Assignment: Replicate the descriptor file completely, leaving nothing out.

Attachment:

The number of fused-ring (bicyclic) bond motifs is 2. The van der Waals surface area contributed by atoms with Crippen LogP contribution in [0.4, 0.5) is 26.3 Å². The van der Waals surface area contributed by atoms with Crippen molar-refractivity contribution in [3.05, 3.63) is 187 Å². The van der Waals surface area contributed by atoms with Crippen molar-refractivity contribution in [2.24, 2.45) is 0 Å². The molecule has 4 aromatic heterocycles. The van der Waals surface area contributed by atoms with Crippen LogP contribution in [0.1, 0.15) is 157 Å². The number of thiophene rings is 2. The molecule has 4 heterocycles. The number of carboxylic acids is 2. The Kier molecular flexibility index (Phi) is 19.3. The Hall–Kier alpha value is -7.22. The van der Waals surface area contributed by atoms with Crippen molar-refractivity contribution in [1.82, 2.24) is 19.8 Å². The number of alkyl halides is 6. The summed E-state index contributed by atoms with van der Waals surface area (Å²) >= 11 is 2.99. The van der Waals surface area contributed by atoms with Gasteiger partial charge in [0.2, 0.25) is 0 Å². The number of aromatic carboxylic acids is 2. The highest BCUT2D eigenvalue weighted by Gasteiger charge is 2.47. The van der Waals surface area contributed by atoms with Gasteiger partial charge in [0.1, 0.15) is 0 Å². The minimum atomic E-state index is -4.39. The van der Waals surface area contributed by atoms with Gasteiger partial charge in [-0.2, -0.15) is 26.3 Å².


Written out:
The number of fused-ring (bicyclic) bond motifs is 2. The van der Waals surface area contributed by atoms with Crippen LogP contribution in [0.4, 0.5) is 26.3 Å². The van der Waals surface area contributed by atoms with Crippen molar-refractivity contribution in [3.05, 3.63) is 187 Å². The van der Waals surface area contributed by atoms with Crippen molar-refractivity contribution in [2.24, 2.45) is 0 Å². The molecule has 4 aromatic heterocycles. The van der Waals surface area contributed by atoms with Crippen LogP contribution in [0.1, 0.15) is 157 Å². The number of thiophene rings is 2. The molecule has 4 heterocycles. The number of carboxylic acids is 2. The Kier molecular flexibility index (Phi) is 19.3. The Hall–Kier alpha value is -7.22. The van der Waals surface area contributed by atoms with Crippen molar-refractivity contribution in [1.82, 2.24) is 19.8 Å². The number of alkyl halides is 6. The summed E-state index contributed by atoms with van der Waals surface area (Å²) >= 11 is 2.99. The van der Waals surface area contributed by atoms with Gasteiger partial charge in [0.2, 0.25) is 0 Å². The number of aromatic carboxylic acids is 2. The highest BCUT2D eigenvalue weighted by Gasteiger charge is 2.47. The van der Waals surface area contributed by atoms with Gasteiger partial charge in [0.1, 0.15) is 0 Å². The minimum atomic E-state index is -4.39. The van der Waals surface area contributed by atoms with Gasteiger partial charge in [-0.2, -0.15) is 26.3 Å².